This comes from David Perkins's A History of Modern Poetry: From the 1890s to the High Modernist Mode (1976; pgs 128-130; it is the first of a two volume history), closing off his discussion of Edward Arlington Robinson. The ideas he raises are both historical and theoretical in nature.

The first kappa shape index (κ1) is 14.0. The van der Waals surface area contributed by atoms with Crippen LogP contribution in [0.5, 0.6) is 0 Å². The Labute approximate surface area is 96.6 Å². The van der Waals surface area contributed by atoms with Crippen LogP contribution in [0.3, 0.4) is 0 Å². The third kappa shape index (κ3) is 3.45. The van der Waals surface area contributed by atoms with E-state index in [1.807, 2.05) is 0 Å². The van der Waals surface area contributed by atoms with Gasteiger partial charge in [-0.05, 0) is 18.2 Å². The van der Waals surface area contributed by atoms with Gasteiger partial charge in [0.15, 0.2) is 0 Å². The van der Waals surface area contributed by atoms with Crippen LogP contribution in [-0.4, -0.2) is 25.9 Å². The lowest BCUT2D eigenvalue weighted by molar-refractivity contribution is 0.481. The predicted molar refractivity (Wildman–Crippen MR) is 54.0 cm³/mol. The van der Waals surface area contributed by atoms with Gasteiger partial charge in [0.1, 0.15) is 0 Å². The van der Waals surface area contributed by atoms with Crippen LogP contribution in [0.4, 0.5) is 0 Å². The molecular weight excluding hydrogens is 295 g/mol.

The passage may be thought to be weaked by Perkins's not maintaining throughout his discerning between genre literature and aesthetic literature, to which he points directly in the moment about Don Juan and Four Quartets, and which is the true center of the argument. When Perkins reaches "the audience for long poems no longer exists," what he is saying is that the historical genres of long-form verse no longer exist (thus, no readers of those genres). Though, that may be intentional, as that recognition opens the door to a discussion that leads this short excursion into long explorations.